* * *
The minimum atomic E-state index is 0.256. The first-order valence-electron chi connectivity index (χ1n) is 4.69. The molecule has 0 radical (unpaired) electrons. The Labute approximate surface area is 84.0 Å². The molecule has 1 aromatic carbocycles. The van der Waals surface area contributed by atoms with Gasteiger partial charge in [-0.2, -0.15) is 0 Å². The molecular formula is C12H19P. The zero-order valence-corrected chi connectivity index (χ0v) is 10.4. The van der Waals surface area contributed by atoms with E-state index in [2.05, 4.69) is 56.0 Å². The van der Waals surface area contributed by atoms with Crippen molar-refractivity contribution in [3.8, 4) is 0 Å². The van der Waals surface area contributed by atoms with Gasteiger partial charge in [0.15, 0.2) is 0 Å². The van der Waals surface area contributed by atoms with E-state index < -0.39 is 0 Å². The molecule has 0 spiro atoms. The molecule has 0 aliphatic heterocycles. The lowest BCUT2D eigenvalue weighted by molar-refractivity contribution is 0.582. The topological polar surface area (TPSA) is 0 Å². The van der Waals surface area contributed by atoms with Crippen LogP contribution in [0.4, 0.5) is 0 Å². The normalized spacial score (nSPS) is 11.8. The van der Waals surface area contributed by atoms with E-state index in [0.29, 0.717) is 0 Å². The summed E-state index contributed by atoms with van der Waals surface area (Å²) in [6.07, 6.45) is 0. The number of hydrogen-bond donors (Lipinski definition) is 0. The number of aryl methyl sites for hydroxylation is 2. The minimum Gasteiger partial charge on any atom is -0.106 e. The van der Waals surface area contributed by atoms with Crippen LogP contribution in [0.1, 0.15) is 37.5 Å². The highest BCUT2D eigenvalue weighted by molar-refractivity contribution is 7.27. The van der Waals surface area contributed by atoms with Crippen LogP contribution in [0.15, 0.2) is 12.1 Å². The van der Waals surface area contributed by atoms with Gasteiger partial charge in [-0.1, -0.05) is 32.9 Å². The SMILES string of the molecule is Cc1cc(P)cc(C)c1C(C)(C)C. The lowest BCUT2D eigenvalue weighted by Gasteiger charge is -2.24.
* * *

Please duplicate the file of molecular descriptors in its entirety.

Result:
The minimum atomic E-state index is 0.256. The first-order valence-electron chi connectivity index (χ1n) is 4.69. The molecule has 0 radical (unpaired) electrons. The Labute approximate surface area is 84.0 Å². The molecule has 1 aromatic carbocycles. The van der Waals surface area contributed by atoms with Gasteiger partial charge in [-0.2, -0.15) is 0 Å². The molecular formula is C12H19P. The zero-order valence-corrected chi connectivity index (χ0v) is 10.4. The van der Waals surface area contributed by atoms with E-state index in [2.05, 4.69) is 56.0 Å². The van der Waals surface area contributed by atoms with Crippen molar-refractivity contribution in [3.8, 4) is 0 Å². The van der Waals surface area contributed by atoms with Gasteiger partial charge in [0.15, 0.2) is 0 Å². The van der Waals surface area contributed by atoms with E-state index < -0.39 is 0 Å². The molecule has 0 spiro atoms. The molecule has 0 aliphatic heterocycles. The lowest BCUT2D eigenvalue weighted by molar-refractivity contribution is 0.582. The topological polar surface area (TPSA) is 0 Å². The van der Waals surface area contributed by atoms with Crippen LogP contribution in [0.4, 0.5) is 0 Å². The normalized spacial score (nSPS) is 11.8. The van der Waals surface area contributed by atoms with E-state index in [0.29, 0.717) is 0 Å². The summed E-state index contributed by atoms with van der Waals surface area (Å²) in [6.07, 6.45) is 0. The number of hydrogen-bond donors (Lipinski definition) is 0. The number of aryl methyl sites for hydroxylation is 2. The minimum Gasteiger partial charge on any atom is -0.106 e. The van der Waals surface area contributed by atoms with Crippen LogP contribution in [0.1, 0.15) is 37.5 Å². The highest BCUT2D eigenvalue weighted by molar-refractivity contribution is 7.27. The van der Waals surface area contributed by atoms with Crippen LogP contribution in [0.15, 0.2) is 12.1 Å². The van der Waals surface area contributed by atoms with Gasteiger partial charge in [-0.1, -0.05) is 32.9 Å². The SMILES string of the molecule is Cc1cc(P)cc(C)c1C(C)(C)C. The lowest BCUT2D eigenvalue weighted by Gasteiger charge is -2.24.